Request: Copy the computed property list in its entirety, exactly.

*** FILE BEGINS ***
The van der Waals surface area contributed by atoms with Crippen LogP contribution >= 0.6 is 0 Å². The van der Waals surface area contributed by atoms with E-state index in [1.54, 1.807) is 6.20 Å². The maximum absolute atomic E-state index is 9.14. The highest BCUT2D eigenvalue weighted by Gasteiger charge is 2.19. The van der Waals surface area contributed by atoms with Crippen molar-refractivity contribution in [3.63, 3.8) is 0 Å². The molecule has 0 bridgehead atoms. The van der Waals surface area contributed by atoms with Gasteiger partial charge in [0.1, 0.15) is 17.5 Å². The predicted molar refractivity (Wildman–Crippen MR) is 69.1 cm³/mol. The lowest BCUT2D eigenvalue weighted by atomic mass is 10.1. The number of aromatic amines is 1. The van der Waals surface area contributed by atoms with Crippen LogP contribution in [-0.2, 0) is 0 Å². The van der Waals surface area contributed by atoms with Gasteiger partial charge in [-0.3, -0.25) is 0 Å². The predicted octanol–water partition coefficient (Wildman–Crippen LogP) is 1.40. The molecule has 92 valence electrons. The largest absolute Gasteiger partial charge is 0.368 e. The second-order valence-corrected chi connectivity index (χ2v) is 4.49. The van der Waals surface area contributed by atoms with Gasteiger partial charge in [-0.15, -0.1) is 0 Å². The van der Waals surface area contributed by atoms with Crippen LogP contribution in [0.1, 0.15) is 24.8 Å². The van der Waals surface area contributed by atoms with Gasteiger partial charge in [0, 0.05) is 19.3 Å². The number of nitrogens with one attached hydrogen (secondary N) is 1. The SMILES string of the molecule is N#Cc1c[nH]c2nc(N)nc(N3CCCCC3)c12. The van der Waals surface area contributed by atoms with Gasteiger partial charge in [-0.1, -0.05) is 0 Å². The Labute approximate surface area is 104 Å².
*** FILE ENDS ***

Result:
The van der Waals surface area contributed by atoms with Crippen LogP contribution >= 0.6 is 0 Å². The van der Waals surface area contributed by atoms with E-state index in [1.54, 1.807) is 6.20 Å². The maximum absolute atomic E-state index is 9.14. The highest BCUT2D eigenvalue weighted by Gasteiger charge is 2.19. The van der Waals surface area contributed by atoms with Crippen molar-refractivity contribution in [3.63, 3.8) is 0 Å². The molecule has 0 bridgehead atoms. The van der Waals surface area contributed by atoms with Gasteiger partial charge in [0.1, 0.15) is 17.5 Å². The predicted molar refractivity (Wildman–Crippen MR) is 69.1 cm³/mol. The lowest BCUT2D eigenvalue weighted by atomic mass is 10.1. The number of aromatic amines is 1. The van der Waals surface area contributed by atoms with Crippen LogP contribution in [-0.2, 0) is 0 Å². The van der Waals surface area contributed by atoms with Gasteiger partial charge in [-0.3, -0.25) is 0 Å². The predicted octanol–water partition coefficient (Wildman–Crippen LogP) is 1.40. The molecule has 92 valence electrons. The largest absolute Gasteiger partial charge is 0.368 e. The second-order valence-corrected chi connectivity index (χ2v) is 4.49. The van der Waals surface area contributed by atoms with Gasteiger partial charge in [-0.15, -0.1) is 0 Å². The van der Waals surface area contributed by atoms with Crippen LogP contribution in [0.1, 0.15) is 24.8 Å². The van der Waals surface area contributed by atoms with Gasteiger partial charge in [0, 0.05) is 19.3 Å². The number of nitrogens with one attached hydrogen (secondary N) is 1. The SMILES string of the molecule is N#Cc1c[nH]c2nc(N)nc(N3CCCCC3)c12. The van der Waals surface area contributed by atoms with Gasteiger partial charge in [-0.1, -0.05) is 0 Å². The Labute approximate surface area is 104 Å².